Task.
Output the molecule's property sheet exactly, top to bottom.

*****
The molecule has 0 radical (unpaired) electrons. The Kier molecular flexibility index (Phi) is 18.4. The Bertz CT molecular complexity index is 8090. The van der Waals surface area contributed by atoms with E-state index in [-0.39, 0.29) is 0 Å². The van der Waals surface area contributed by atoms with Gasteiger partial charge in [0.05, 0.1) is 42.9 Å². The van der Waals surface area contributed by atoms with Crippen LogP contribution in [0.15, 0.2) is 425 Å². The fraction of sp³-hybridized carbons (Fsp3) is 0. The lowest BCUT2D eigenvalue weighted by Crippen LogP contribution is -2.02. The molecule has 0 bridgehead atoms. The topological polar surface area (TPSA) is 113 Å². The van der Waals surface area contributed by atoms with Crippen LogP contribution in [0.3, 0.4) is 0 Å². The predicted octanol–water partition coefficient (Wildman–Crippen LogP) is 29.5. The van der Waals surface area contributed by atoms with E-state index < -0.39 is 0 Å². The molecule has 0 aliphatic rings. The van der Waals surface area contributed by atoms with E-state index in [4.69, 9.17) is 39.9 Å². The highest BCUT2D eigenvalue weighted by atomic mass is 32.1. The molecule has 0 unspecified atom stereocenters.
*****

The molecule has 0 radical (unpaired) electrons. The Kier molecular flexibility index (Phi) is 18.4. The Bertz CT molecular complexity index is 8090. The van der Waals surface area contributed by atoms with E-state index in [-0.39, 0.29) is 0 Å². The van der Waals surface area contributed by atoms with Gasteiger partial charge in [0.05, 0.1) is 42.9 Å². The van der Waals surface area contributed by atoms with Crippen LogP contribution in [0.15, 0.2) is 425 Å². The fraction of sp³-hybridized carbons (Fsp3) is 0. The lowest BCUT2D eigenvalue weighted by Crippen LogP contribution is -2.02. The molecule has 0 bridgehead atoms. The topological polar surface area (TPSA) is 113 Å². The van der Waals surface area contributed by atoms with Crippen LogP contribution in [0.3, 0.4) is 0 Å². The predicted octanol–water partition coefficient (Wildman–Crippen LogP) is 29.5. The van der Waals surface area contributed by atoms with E-state index < -0.39 is 0 Å². The molecule has 0 aliphatic rings. The van der Waals surface area contributed by atoms with E-state index in [4.69, 9.17) is 39.9 Å². The highest BCUT2D eigenvalue weighted by atomic mass is 32.1. The molecule has 0 unspecified atom stereocenters.